In "Live from the Poundstone Institute," Paula Poundstone Is On A Quest For Knowledge : NPR Extra If you've laughed along to NPR's Wait Wait...Don't Tell Me!, we think you'll like NPR's new podcast, Live from the Poundstone Institute.
NPR logo In "Live from the Poundstone Institute," Paula Poundstone Is On A Quest For Knowledge

In "Live from the Poundstone Institute," Paula Poundstone Is On A Quest For Knowledge

Paula Poundstone and Adam Felber recording the podcast in front of a live audience. Bill Youngblood/NPR hide caption

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Paula Poundstone and Adam Felber recording the podcast in front of a live audience.

Bill Youngblood/NPR

If you've laughed along to NPR's Wait Wait...Don't Tell Me!, we think you'll like NPR's new podcast, Live from the Poundstone Institute. Hosted by Wait Wait...Don't Tell Me! panelists Paula Poundstone and Adam Felber, the comedy podcast will follow Paula's ongoing search for knowledge. A search that takes us to some odd, and funny, places. Paula's go-to for talking about the podcast on social media is #laughlearnlaughlaugh, which aptly hints at the mix she's going for with the show. She and Adam are funny people, after all.

In each episode, Paula and Adam will strive to understand different theories and challenge each one's validity. But, mostly, they'll have fun with it. The trailer is now available, and the first episode will be released on Saturday, July 8.


First things first. How did you guys come up with the idea for Live from the Poundstone Institute?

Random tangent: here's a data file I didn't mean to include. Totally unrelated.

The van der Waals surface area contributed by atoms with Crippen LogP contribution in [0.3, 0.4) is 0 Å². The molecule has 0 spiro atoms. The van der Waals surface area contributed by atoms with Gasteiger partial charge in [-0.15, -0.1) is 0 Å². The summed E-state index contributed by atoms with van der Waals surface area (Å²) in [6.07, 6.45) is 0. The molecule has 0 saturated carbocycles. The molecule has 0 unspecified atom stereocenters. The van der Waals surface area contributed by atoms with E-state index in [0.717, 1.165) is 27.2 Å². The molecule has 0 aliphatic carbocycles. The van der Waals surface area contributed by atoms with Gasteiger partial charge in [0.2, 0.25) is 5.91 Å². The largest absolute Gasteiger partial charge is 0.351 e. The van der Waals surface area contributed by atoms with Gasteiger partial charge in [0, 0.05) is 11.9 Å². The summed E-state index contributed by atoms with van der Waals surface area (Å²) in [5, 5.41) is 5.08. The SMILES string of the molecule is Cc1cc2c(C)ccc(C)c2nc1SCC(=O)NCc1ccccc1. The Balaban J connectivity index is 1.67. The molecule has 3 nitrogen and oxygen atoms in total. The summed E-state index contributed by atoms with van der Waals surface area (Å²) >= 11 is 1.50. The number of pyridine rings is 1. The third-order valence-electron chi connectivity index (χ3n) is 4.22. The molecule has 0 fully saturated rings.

Paula: For years, a highlight on Wait Wait...Don't Tell Me! has been when Peter Sagal cites studies with questionable conclusions like "Cats are the only animals who don't forgive." He says it casually, in the same tone that one might say, "Nice day out," or "Your fly is down." Naturally, I ask him to go back and explain. I always want to know who does these studies? Who funds these studies? What methods were used? And, how can you tell if a rhino has forgiven you? Peter never seems to know.

Our Executive Producer, Doug Berman, came up with the idea of a podcast that has as its backbone the chance for me to talk to the scientists to get the real information, and have a ball doing it.

Adam: After my wife and I both pretended to be scientists for a couple of test shows, Doug Berman asked me for some suggestions as to who might be a good sidekick for Paula. After naming a couple of people, I hit upon the idea of Adam Felber and submitted him with my strongest recommendation.

This podcast explores some odd research studies, like evidence about what music cats like, and the fluid dynamics of spilling coffee. What's something specific or bizarre that you want to see a research study on?

Adam: For my money, too little research has been done on the healthy effects of an all-bourbon diet. I am currently conducting that study, and expect to post the results no later than 2035.

Paula: I'd like to know what makes us do things that are not in our best interest. I'd like to know why advertising works. But mostly, I'd like to know why I always have more tupperware containers than I have lids.